The Bitcoin Boom is the new Gold Rush for cybercriminals looking for opportunities to ply their illegal trade according to a new report from Digital Shadows
February 1, 2018
Latest analysis of cybercriminal forums points to rise in number and sophistication of scams perpetrated against individuals and businesses as criminals see the opportunity cryptocurrencies brings
London / SFO, January / February 1, 2018: A report issued today by Digital Shadows, the leader in digital risk management and threat intelligence, reveals evidence that cybercriminals are flooding to the new world of cryptocurrencies looking to exploit the boom in interest and adoption of these electronic currencies. This new gold rush is creating a new frontier for professional cybercriminals moving away from less profitable techniques and exploits to make money on the back of the huge interest in these digital currencies.
With over 1,442 cryptocurrencies in circulation, and new alternative coins – “altcoins” – emerging every week, cybercriminals have developed several schemes to defraud those looking to profit from the growth in cryptocurrencies. This paper highlights the most common methods used by these criminal actors, which include crypto jacking, account takeovers, mining fraud and scams against initial coin offerings (ICOs). It also includes measures that organizations, consumer and exchanges can adopt to stay protected.
‘Cybercrminals follow the money and right now they see in the unregulated and largely unsecure world of digital currencies a huge opportunity to target people, businesses and exchanges and make money quickly and easily,’ said Rick Holland, VP Strategy, Digital Shadows. ‘In many ways its like the gold rush of the 1840s as people flood to the opportunity cryptocurrencies present and are preyed on by criminals and the unscrupulous.’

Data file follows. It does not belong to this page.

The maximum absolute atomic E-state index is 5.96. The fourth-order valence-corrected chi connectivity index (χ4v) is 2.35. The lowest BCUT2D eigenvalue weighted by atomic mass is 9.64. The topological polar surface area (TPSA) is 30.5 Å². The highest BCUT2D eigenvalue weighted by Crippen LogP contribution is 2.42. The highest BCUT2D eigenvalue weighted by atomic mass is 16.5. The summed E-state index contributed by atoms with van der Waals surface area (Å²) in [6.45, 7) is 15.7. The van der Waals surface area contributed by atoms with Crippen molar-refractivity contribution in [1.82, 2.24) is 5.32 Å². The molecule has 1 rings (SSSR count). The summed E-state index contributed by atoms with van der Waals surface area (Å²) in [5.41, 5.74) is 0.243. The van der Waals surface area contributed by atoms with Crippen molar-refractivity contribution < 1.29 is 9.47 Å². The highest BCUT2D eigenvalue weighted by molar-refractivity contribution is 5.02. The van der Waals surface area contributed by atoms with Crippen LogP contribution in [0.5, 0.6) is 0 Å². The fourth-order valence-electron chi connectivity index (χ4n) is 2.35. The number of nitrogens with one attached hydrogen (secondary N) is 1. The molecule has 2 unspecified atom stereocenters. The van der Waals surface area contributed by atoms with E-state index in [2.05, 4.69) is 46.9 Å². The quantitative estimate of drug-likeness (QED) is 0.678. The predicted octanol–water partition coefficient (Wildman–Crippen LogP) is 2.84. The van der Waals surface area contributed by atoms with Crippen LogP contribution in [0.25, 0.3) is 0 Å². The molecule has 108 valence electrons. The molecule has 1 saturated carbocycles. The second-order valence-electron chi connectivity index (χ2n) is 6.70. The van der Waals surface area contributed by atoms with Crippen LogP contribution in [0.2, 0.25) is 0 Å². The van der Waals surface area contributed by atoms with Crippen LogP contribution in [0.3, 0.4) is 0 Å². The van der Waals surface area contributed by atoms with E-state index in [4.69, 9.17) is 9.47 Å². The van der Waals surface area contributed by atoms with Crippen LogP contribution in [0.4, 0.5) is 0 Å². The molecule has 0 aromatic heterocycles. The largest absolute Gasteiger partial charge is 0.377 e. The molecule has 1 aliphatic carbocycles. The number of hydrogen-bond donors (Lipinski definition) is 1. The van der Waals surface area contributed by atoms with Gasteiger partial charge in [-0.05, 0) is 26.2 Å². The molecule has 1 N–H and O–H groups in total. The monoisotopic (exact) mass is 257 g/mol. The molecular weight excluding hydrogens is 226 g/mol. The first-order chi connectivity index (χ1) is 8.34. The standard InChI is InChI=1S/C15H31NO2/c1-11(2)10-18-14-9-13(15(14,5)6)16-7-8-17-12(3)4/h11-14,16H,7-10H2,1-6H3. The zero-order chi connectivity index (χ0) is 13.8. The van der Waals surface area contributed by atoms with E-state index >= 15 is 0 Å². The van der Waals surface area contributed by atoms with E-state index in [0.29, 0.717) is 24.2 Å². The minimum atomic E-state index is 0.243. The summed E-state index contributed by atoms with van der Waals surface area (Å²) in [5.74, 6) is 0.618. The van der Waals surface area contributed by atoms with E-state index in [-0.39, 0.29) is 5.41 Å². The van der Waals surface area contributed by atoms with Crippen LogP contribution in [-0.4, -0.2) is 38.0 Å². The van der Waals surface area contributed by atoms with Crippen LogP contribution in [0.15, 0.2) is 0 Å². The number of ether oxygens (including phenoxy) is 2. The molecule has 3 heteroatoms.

‘“This is a rapidly changing space and we see new scams crop up daily. While the future of cryptocurrencies remains somewhat uncertain, what we can be sure of is that cybercriminals will continue to find new ways of making money as long as there are enough suitable targets and the profits to be made justify their time and effort. Those that buy and trade crypto currencies should be aware it is the ‘wild west’ and be on your guard at all stages of the transaction cycle,’ added Rick.
The ‘New Gold Rush’ report highlights some of the most common tactics being employed, including:
Botnets that use your computers to mine crypto currencies – there are two main ways that threat actors are currently fraudulently mining cryptocurrencies: botnets and crypto jacking. Botnets were first used to mine Bitcoin in 2014 but the complexity of doing so made it financially unviable however it is now making a comeback as newer cryptocurrency like Monero are easier to ‘mine’. As such Digital Shadows has observed botnets available to rent for $40, one such offering has ‘flown off the shelves’ with almost 2,000 rentals so far.